The Theatre of the Golden Bough in the Golden Era
Henry Meade Williams Local History Lecture, sponsored by the Frank & Eva Buck Foundation and Robert & Lacy Buck

Library Event

Rediscover the epicenter for creativity in Carmel and the dynamic man who created it.

The original Theatre of the Golden Bough was founded, built, and directed by Edward Kuster in 1924. The theater was a Carmel cultural landmark, and who better to recount its history than the founder’s daughter, Marcia Kuster Rider. The Golden Bough offered a staggering 50 productions a year and was the epicenter for creativity in Carmel during the Golden Era years of 1924-1935. It drew national as well as international attention and became known as an important proving ground for both actors and playwrights. This talk, illustrated by photographs, will highlight the theater as well as the dynamic man who created it.


Some 100,000 audience members came through each year, and some plays – many of them premiers – ran for only one weekend, meaning the Golden Bough was churning through material, with up to 50 different plays per year; Carmel had arrived on the arts map, including in the realm of the stage. “It was just this huge hotbed of artistic output,” Moorer says.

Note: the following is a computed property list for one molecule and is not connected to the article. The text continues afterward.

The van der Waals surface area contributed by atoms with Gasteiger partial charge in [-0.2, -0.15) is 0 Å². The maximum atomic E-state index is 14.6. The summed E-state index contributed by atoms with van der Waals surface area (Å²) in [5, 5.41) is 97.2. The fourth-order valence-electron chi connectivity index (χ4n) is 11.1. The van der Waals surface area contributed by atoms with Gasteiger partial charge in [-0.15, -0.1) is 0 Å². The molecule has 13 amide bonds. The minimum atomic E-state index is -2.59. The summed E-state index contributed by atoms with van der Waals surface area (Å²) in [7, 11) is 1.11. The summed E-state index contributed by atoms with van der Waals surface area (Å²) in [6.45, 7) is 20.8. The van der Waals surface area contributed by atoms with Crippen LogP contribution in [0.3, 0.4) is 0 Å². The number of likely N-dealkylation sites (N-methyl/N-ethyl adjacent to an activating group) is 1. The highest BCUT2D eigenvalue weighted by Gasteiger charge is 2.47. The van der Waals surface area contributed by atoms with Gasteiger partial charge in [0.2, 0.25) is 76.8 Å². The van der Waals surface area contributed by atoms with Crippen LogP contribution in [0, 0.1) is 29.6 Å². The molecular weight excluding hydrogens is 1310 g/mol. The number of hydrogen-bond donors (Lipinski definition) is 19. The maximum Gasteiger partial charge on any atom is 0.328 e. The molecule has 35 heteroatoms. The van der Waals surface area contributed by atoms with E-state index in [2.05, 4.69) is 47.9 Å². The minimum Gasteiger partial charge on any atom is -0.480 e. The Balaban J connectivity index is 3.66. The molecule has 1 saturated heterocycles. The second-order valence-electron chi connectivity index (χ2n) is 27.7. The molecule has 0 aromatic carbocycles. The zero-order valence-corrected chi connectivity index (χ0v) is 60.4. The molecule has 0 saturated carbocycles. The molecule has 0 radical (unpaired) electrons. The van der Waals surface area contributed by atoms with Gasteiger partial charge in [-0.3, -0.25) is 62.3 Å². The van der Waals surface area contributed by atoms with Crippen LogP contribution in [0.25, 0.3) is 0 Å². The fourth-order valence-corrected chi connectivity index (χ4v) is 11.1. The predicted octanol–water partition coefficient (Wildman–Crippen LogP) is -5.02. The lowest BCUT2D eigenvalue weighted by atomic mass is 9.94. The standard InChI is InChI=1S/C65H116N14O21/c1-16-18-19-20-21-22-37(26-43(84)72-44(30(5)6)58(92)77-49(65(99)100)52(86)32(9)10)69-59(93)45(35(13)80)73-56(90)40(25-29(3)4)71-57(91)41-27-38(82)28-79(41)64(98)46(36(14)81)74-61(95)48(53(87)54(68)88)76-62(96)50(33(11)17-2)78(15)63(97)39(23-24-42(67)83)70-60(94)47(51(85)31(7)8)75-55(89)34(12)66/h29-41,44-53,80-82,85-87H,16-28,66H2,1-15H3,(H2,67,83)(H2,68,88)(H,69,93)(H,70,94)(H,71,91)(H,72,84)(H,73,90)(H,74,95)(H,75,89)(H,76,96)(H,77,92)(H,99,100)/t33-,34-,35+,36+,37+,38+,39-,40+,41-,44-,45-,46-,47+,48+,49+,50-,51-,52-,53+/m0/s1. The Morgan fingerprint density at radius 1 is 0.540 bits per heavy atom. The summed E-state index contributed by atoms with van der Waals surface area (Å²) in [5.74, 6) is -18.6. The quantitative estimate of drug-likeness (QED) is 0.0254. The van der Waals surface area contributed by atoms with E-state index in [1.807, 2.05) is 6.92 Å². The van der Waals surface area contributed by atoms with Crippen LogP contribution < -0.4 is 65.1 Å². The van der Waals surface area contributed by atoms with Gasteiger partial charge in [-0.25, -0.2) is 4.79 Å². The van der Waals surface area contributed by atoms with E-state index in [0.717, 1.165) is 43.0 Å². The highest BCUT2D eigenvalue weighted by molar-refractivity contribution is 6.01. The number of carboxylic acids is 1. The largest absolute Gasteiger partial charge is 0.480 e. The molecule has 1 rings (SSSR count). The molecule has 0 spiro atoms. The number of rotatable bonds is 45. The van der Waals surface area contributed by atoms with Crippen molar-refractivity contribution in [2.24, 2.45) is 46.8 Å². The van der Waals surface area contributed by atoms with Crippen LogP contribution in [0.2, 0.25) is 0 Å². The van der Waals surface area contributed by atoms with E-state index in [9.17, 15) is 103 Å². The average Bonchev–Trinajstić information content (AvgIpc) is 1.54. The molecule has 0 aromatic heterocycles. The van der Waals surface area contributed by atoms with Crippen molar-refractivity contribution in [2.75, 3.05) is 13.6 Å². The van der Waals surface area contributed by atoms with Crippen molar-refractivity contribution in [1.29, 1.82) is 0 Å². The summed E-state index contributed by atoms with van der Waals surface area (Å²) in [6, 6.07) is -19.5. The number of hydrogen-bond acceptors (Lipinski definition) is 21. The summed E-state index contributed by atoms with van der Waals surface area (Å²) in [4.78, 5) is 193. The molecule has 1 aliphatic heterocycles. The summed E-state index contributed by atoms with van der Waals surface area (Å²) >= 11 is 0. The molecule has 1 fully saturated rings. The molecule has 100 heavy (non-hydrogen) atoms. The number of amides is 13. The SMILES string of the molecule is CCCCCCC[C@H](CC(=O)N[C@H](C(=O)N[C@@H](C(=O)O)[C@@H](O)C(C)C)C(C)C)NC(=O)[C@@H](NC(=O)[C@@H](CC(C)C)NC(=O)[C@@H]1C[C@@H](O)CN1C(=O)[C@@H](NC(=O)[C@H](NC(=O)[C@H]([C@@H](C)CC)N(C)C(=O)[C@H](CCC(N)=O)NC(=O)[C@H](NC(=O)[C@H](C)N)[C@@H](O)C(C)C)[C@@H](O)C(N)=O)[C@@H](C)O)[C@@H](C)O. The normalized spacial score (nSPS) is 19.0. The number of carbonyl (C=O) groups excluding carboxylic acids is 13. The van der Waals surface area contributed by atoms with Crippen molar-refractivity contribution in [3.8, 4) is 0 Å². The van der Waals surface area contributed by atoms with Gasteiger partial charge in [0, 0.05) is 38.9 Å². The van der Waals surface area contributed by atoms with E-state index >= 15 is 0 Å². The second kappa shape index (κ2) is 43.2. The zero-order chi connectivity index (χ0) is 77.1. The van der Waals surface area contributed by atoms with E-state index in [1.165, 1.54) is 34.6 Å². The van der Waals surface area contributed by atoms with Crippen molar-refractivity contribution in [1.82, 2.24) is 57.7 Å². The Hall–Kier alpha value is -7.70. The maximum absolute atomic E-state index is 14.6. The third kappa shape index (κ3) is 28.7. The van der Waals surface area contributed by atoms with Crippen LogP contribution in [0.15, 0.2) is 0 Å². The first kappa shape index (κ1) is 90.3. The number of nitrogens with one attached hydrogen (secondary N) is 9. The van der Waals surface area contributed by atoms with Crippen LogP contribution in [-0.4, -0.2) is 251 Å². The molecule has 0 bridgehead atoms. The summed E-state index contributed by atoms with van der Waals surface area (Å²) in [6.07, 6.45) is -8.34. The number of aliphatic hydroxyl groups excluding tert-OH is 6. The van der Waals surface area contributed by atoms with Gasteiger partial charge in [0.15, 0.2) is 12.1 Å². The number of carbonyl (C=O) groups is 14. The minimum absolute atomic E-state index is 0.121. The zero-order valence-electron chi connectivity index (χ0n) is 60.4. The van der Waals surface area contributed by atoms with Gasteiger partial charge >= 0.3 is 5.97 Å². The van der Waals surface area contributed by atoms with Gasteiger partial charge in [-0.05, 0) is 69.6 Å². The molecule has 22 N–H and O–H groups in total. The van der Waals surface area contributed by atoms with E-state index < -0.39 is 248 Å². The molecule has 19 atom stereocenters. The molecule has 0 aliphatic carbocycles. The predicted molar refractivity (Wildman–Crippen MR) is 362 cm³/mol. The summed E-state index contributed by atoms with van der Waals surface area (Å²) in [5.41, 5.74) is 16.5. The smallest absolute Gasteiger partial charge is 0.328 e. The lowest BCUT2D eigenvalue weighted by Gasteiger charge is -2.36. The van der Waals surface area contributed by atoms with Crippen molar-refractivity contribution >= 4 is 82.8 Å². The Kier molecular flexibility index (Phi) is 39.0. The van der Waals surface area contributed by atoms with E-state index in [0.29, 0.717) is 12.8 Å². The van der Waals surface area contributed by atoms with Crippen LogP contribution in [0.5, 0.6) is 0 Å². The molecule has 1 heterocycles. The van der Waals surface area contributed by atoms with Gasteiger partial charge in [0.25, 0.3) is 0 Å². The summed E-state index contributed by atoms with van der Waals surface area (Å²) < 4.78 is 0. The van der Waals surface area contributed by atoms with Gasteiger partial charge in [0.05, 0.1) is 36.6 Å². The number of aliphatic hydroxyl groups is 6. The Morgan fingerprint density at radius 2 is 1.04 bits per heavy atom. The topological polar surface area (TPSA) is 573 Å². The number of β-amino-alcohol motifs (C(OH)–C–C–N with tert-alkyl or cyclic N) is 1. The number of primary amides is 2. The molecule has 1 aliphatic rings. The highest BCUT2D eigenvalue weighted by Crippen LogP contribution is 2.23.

Kuster and the theater remained controversial, with a number of actors and playwrights whose work he’d deemed not good enough for his venue. (There were also regular Communist group meetings happening there.) So there was reason to suspect arson when one weekend in 1935, at the peak of Golden Bough’s success, the theater mysteriously burned down. It was the opening weekend of a production of By Candlelight, a German comedy newly translated into English.

Kuster rebuilt on Monte Verde at the Clubhouse, this time calling it the Golden Bough Playhouse, and the tradition carried on. That was until 1949, when the aging cast of By Candlelight approached Kuster and asked for another shot at producing the play they’d memorized and rehearsed. Within a week of opening the play, the Golden Bough burned to the ground.

“We’ll never do By Candlelight,” Moorer says. “Now we’ve got our theater built the way we like it.”

Kuster was out of money, but he did rebuild one more time, in 1952, thanks to a massive fundraising effort. The Golden Bough went on to become a movie theater – where Moorer remembers seeing the original Star Wars in 1978 – and was then set to be sold and subdivided into four residential lots.

Carpenter Hall at Sunset Center, 9th and Mission, Carmel.  Questions? Call 831-624-2811.